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  The individuals who are not entirely supportive of the Catalan language are not necessarily against Catalan but feel that, because there is so much emphasis on the Catalan language in Catalonia, the importance of the Castilian language is being overlooked. In the remainder of this blogpost I plan to explore this identity conflict in further detail. I will do so by first looking at the current status of the language. I will then explore various different opinions of Catalonians regarding this identity conflict. Finally, I will conclude this discussion with some final thoughts. All together this blogpost will exhibit how relevant and important this issue is today and it will also show us how much of an impact this conflict has had and continues to have on the lives of individuals living in Spain today.

  Today Catalan enjoys the status as an official language in Catalonia, along side Castilian (Spanish) and is spoken by 13 million people throughout the region of Spain (Vila i Moreno, 2008). This current status, however, was not achieved without a fight. A “fight” that still exists today and can even be felt by those who do not take part in this identity conflict among Catalonians, which takes many forms. It is important to note that Catalan did not gain its current status as an official language until 1994, when the Supreme Court recognized two official languages in Cataluña (Reese, 1996). At this time, the Supreme Court ruled in favor of various articles of the Linguistic Normalization Law (Reese, 1996). These changes can be linked to much of the current identity conflict, which we will look at next.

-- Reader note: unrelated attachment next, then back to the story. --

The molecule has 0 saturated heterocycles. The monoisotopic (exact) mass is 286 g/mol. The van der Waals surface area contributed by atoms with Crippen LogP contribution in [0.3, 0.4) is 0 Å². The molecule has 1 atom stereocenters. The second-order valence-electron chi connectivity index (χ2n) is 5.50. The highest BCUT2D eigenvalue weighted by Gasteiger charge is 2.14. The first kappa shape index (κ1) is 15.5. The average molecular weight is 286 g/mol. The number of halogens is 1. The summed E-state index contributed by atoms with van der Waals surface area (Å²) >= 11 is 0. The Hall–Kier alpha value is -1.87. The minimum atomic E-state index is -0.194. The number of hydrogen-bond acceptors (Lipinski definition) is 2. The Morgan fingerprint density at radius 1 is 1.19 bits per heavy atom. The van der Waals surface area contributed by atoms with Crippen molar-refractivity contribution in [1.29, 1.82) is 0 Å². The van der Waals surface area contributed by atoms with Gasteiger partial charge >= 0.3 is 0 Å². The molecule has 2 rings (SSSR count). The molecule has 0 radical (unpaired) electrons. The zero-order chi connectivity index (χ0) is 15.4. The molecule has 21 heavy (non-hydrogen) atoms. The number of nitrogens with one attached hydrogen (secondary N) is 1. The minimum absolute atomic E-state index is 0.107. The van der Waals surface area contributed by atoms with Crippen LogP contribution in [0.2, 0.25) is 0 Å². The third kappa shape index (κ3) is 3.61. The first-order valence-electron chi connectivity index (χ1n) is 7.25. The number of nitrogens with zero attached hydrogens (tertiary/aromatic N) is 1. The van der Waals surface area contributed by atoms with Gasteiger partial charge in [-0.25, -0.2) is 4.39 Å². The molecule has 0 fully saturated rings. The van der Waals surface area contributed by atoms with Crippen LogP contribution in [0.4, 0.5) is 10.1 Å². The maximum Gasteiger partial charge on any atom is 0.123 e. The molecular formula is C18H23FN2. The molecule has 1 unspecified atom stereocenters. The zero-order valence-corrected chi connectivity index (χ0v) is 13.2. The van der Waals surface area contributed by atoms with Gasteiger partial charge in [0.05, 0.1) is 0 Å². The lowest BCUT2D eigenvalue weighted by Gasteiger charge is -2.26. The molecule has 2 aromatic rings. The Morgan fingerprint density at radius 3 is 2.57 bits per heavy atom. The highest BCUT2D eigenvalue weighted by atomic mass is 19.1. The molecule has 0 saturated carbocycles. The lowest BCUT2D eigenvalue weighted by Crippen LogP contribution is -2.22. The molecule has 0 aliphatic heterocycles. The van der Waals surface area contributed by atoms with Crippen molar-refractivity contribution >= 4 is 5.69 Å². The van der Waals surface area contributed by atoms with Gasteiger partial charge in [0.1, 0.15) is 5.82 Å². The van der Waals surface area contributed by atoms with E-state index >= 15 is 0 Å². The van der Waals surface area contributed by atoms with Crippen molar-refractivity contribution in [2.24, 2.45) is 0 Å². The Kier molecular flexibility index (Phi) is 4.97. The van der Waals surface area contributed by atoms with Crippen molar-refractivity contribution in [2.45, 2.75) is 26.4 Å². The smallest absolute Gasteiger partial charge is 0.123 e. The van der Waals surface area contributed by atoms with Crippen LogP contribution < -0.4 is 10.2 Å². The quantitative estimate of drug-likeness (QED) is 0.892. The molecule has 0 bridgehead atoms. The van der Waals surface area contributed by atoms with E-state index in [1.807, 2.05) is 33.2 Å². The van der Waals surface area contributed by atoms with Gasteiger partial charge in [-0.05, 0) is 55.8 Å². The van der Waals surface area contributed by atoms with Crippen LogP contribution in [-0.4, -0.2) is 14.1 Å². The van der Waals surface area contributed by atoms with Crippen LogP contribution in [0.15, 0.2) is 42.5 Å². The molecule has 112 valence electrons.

As the status of Catalan began to change with the implementation of new laws after the end of the dictatorship of Franco, the identity conflict among Catalonians became very apparent. For example, in November of 1994 Jordi Cruyff, the son of a Barcelona Football Club coach and a soccer player on the Netherlands team, who also holds dual nationality in Spain and the Netherlands was interviewed and asked the following question, “ Do you feel more Dutch or Spanish?” He responded by saying, “Español no. Barcelona esta en Catalonia y no queremos ser españoles/ Spanish no. Barcelona is in Catalonia and we do not want to be Spanish” (Rees, 1996). We can see from this example how this conflict has expanded beyond just being a language conflict and into the realm of individual identity become a conflict of language and identity.